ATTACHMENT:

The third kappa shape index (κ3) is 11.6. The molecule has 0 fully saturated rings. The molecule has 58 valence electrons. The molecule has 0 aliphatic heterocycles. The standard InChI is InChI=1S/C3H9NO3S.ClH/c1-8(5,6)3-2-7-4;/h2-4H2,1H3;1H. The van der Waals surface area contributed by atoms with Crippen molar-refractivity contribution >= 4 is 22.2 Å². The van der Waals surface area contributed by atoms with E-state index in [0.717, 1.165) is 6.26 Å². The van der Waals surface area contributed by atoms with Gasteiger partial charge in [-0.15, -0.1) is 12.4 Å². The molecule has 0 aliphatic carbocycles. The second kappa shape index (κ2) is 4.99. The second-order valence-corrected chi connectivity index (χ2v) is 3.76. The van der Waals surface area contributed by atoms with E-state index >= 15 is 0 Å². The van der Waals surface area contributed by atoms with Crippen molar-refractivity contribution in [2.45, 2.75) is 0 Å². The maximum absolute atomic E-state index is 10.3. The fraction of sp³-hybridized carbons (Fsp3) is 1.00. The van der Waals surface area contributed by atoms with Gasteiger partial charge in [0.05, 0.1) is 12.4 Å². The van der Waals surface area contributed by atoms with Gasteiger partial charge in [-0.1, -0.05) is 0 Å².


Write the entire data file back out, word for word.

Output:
The third kappa shape index (κ3) is 11.6. The molecule has 0 fully saturated rings. The molecule has 58 valence electrons. The molecule has 0 aliphatic heterocycles. The standard InChI is InChI=1S/C3H9NO3S.ClH/c1-8(5,6)3-2-7-4;/h2-4H2,1H3;1H. The van der Waals surface area contributed by atoms with Crippen molar-refractivity contribution >= 4 is 22.2 Å². The van der Waals surface area contributed by atoms with E-state index in [0.717, 1.165) is 6.26 Å². The van der Waals surface area contributed by atoms with Gasteiger partial charge in [-0.15, -0.1) is 12.4 Å². The molecule has 0 aliphatic carbocycles. The second kappa shape index (κ2) is 4.99. The second-order valence-corrected chi connectivity index (χ2v) is 3.76. The van der Waals surface area contributed by atoms with E-state index >= 15 is 0 Å². The van der Waals surface area contributed by atoms with Crippen molar-refractivity contribution in [2.45, 2.75) is 0 Å². The maximum absolute atomic E-state index is 10.3. The fraction of sp³-hybridized carbons (Fsp3) is 1.00. The van der Waals surface area contributed by atoms with Gasteiger partial charge in [0.05, 0.1) is 12.4 Å². The van der Waals surface area contributed by atoms with Gasteiger partial charge in [-0.1, -0.05) is 0 Å².